These Training Drills Will Help You to Train Like Professionals
We might not be professional footballers at Ashford Town (Middlesex) Football Club, but we definitely like to train like them. By doing our best to train like professionals, we ensure that we are as fit as we can be for our matches, which obviously helps to give us an edge over our opponents. If all the players in a team can only last an hour, that team is not going to be winning many games of football. So, what type of drills do we do? Well, keep reading and you will find out. We recommend that you try and incorporate some of these in your own training sessions.
The drill: The players will form a circle with one person in the middle. The player that is in the middle has to try and break up play, while those in the circle have to keep hold of possession. The player that goes on to concede possession will take their turn in the middle. To make the drill harder, add more players to the middle and impose harder conditions such as only being allowed one or two touches.
What it works on: Those who form part of the circle will be working on their touch, communication, passing, and awareness. Those who are in the middle will be working on their mobility, closing down skills, agility, and ability to intercept a pass. This warm-up drill will increase everyone’s heart rate and will get them ready for the next part of the training session, which is the fitness phase. The warm-up should only last 10-15 minutes.
The drill: Create a box that is 10 yards by 10 yards and put five attacking players in it. Two defenders then have to enter the box and attempt to win the ball from the attackers.
What this works on: This is a drill that focuses on teamwork and communication. The defenders need to keep the correct distance away from each other and work in a way to force the attackers to make a mistake or play a predictable pass. The attackers, on the other hand, have to work together on their moving and passing, ensuring that the player with the ball has plenty of support to pass to. You can make it more interesting by awarding points to both teams. For example, if the attackers manage 10 passes in a row, then they get a point. However, if the defenders win the ball back quickly three times in a row, they get a point. This exercise should be done for 20-25 minutes.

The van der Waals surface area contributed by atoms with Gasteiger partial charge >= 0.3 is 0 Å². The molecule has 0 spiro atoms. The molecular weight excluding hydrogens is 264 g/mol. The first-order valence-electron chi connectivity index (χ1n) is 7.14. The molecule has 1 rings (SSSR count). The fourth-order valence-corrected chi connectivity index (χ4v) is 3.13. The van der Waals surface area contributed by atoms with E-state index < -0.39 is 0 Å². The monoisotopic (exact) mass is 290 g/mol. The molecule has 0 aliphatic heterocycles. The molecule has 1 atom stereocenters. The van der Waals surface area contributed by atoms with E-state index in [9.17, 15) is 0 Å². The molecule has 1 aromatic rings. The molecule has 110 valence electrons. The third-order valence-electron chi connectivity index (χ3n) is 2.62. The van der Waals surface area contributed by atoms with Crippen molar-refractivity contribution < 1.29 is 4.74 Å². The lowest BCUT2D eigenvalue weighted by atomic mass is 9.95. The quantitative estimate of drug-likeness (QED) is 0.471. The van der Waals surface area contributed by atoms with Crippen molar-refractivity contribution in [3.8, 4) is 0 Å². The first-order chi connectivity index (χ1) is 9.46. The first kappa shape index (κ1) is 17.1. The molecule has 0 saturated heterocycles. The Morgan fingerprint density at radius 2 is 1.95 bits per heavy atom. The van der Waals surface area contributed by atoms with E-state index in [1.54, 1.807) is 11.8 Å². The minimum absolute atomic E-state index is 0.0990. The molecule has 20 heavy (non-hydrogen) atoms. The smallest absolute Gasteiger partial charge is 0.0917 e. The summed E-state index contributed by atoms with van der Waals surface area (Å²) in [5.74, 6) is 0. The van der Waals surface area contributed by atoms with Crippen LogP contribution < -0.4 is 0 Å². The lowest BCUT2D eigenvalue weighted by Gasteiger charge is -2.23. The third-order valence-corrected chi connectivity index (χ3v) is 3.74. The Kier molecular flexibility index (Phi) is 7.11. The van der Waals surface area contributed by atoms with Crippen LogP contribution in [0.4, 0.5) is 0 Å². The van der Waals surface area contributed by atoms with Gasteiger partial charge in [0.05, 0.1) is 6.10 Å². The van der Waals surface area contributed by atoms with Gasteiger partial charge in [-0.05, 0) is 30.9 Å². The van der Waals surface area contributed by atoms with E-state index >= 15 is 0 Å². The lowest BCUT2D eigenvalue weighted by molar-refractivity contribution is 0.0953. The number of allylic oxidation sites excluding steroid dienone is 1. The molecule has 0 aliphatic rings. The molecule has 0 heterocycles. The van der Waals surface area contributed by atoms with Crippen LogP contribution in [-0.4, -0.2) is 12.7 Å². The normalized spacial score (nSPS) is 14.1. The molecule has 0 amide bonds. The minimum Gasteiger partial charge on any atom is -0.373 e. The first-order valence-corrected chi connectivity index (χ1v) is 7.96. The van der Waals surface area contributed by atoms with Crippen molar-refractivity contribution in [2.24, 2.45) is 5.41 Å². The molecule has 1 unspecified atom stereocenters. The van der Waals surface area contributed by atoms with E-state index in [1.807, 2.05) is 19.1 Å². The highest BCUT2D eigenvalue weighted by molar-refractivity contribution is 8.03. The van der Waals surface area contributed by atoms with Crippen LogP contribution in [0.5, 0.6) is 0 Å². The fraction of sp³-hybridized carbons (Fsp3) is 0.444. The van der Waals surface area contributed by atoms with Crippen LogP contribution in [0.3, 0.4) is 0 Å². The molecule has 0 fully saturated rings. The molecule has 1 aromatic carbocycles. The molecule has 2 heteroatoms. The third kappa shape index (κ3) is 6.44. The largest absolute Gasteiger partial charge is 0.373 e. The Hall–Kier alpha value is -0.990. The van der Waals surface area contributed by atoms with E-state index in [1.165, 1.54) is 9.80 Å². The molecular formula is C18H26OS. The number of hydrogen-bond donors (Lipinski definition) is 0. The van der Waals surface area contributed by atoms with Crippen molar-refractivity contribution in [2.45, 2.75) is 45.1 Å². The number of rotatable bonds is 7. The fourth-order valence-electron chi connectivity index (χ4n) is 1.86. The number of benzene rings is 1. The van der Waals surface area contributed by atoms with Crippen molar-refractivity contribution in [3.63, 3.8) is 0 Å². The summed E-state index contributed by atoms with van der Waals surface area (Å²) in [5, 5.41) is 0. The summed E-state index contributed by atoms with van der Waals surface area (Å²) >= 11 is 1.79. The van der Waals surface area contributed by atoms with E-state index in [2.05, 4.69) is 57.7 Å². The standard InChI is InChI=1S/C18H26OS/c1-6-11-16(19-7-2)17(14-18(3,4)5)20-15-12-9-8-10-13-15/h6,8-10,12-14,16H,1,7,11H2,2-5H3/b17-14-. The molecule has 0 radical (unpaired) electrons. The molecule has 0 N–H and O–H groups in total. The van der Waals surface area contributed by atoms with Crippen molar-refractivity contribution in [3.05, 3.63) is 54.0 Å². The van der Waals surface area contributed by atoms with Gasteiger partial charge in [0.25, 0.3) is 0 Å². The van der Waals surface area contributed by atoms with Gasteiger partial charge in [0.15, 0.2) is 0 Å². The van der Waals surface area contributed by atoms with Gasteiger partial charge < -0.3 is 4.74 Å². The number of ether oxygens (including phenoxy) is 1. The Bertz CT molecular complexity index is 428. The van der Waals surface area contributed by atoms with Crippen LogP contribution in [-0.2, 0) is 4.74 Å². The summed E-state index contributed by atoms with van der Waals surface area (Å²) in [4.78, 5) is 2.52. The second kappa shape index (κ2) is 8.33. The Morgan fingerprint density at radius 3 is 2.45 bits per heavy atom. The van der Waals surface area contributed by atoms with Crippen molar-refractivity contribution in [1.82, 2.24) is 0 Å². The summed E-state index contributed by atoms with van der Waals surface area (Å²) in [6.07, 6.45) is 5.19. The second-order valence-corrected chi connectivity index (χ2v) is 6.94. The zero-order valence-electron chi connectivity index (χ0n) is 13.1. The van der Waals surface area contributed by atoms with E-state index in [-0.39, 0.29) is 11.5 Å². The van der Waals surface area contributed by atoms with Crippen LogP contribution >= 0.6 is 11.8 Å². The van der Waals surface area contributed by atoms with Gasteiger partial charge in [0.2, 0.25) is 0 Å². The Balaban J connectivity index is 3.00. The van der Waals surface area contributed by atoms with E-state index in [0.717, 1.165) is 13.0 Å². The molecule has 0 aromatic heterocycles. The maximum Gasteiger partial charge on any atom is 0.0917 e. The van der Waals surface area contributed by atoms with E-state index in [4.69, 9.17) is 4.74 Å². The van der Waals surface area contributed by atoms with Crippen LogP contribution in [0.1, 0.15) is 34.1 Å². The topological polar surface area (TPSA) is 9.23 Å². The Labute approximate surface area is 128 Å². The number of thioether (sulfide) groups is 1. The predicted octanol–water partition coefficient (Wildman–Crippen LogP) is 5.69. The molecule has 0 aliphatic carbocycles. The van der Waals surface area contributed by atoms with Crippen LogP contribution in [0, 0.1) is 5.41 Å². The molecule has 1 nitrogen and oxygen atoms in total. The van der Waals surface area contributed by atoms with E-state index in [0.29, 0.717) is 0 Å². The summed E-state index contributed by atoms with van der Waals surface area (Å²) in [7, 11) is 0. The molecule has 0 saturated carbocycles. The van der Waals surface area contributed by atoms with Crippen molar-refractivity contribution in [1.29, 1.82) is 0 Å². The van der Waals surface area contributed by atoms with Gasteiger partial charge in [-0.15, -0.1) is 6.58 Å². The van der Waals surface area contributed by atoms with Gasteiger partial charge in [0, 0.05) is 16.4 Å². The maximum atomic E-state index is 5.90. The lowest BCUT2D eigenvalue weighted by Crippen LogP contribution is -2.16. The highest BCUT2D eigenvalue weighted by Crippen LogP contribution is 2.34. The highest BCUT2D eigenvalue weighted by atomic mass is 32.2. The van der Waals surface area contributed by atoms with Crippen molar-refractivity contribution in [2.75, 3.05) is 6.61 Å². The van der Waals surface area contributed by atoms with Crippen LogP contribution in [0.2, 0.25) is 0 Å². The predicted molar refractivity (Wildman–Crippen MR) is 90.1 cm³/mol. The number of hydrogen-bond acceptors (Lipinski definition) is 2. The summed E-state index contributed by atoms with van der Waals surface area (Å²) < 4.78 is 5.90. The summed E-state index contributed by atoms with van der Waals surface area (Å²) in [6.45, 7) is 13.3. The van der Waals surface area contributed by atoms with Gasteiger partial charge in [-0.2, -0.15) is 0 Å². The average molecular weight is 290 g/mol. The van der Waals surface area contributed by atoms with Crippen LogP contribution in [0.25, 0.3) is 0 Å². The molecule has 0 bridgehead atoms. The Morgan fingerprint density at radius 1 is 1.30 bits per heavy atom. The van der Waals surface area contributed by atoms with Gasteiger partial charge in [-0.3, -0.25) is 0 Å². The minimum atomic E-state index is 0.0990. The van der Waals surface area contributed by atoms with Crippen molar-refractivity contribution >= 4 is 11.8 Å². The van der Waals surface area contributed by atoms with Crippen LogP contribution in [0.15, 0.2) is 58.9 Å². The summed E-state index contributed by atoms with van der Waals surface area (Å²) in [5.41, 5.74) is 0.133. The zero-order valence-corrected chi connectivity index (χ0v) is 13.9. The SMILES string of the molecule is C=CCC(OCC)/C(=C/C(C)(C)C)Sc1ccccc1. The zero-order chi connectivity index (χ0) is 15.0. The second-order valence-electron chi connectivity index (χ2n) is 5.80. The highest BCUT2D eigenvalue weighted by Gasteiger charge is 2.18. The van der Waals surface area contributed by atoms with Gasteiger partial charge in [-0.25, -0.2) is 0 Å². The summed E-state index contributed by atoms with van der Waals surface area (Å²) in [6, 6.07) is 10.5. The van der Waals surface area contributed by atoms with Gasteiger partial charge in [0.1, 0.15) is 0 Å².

Phase of Play
The drill: Set a back four up on the 18-yard box line and have two holding midfielders in front of them. In that same half of the pitch, place four attacking midfield players and two strikers. This is an attack against defense exercise, with the attackers’ aim being to score and the defenders’ aim being to not concede a goal.
What this works on: This exercise encourages the attacking players to try and get the ball out wide so that the wingers can try and isolate the full-backs to make it easier to beat. The defenders have to work together to make sure that none of their fellow defenders are left isolated in a 2 against 1 situation. Once again, this exercise should last somewhere between 20-25 minutes.
: Mark out a smaller pitch with two goals at both end and have two evenly matched teams of 7 play against each other. To prevent one tram from just sitting back and defending their goal, you can introduce conditions such as 10 passes in a row will count as a goal.
What this works on: As there are two goals that a team can score in, it encourages the sides to switch play and means that the defending team has to be more aware as there are two goals to defend. It will force the teams to maintain their shape and then try and counter at speed when they have the ball. This training drill should last for about 30 minutes.